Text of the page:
Nigeria can leverage on Mini-grids to promote EVs and their charging infrastructures in Nigeria to unravel in a new paradigm of opportunities in rural and peri-urban communities. The EV charging infrastructure may be deployed and owned by third-party companies in agreement with the Distribution Companies (DisCos) or owned by individuals.
EV adoption in Nigeria presents several challenges due to peculiarities, rural and peri-urban communities face additional barriers that could prevent EVs from reaching their full potential. Although progress has been made in Mini-grid deployment across Nigeria, much more work remains to be done in the areas of embedding EV Charging systems, EV model availability, and state and local policies in order to encourage EV adoption in rural and peri-urban Nigeria.
While it is clearer than ever that the future of rural transportation is electric, reaching this future will require continued actions by stakeholders.
Engr. Abubakar said implementing EV-friendly infrastructure and policies in rural and peri-urban communities, Nigeria can make transition to clean transportation while ensuring that those living beyond metropolitan areas are not left behind.
According to Executive Director, Rural Electrification Agency (REA), Engr. Barka Sajou, as implementer of rural electrification project, REA is keen with continuous interest in technology needed to provide real and sustainable solutions to energy access challenges in rural and peri urban communities.
Engr. Sajou pointed out that REA will continue to collaborate with NESP as it explores to adopt inputs in rural peri-urban communities. While investors are being encouraged to explore the solar mini-grid set-up but one major challenge is the adoption of being used productively. Sustainable transport solutions are fast becoming significant and stimulating productive use in rural communities specifically in communities that utilize the technology. Nigeria is already exploring various opportunities to advance the use EVs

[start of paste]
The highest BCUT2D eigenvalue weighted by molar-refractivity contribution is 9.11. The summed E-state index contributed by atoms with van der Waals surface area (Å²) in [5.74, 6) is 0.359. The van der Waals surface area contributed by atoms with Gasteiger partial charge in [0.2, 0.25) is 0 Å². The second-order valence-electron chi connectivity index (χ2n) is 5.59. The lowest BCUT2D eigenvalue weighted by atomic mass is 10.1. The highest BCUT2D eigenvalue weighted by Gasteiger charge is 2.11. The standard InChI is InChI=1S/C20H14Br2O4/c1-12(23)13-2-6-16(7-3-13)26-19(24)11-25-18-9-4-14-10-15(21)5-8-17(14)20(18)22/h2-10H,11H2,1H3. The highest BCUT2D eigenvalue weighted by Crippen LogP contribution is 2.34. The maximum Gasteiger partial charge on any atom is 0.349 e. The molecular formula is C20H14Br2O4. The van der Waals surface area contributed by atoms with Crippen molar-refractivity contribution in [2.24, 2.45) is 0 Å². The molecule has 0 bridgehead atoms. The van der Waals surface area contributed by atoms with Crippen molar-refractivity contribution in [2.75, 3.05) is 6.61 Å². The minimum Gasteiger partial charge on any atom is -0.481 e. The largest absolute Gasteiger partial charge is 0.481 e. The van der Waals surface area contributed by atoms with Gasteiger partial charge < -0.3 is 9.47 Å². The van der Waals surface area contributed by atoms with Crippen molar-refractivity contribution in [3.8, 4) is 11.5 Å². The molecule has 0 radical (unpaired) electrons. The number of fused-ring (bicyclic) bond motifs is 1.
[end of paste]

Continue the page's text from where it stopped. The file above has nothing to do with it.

Exploring new technologies, REA has piloted electric mobility using tricycles in agro communities to transport farm products. There are also various communities where such opportunities can be used among farmers.
Notwithstanding, the key point is about sustainability and scaling up the process.
Engr. Sajou appealed that the conversation should be in front burner and proffer solutions in some of the barrier in EVs including lack of sound policy frame work.
He suggested that there is need for investment, limited charging infrastructures, low consumer awareness in terms of product and services and the issue of taxation has to be addressed.
Showcasing EVs at the event, Mr. Jelani Aliyu, Director General of the National Automotive Design and Development Council (NADDC), was of the view that the vehecles have been in Nigeria. Already in some part of the country, EVs are driven on Nigerian roads and is cost effective without fuel.
Concerns on whether EVs can work effectively in Nigeria with the country’s ailing power sector with regards to charging of battery used, the NADDC Director General disclosed that EVs will soon be manufactured with batteries that can last for long kilometres and hours without stopping on motion.
One major advantage is that EVs will not be powered with fossil fuel but run through solar and renewables.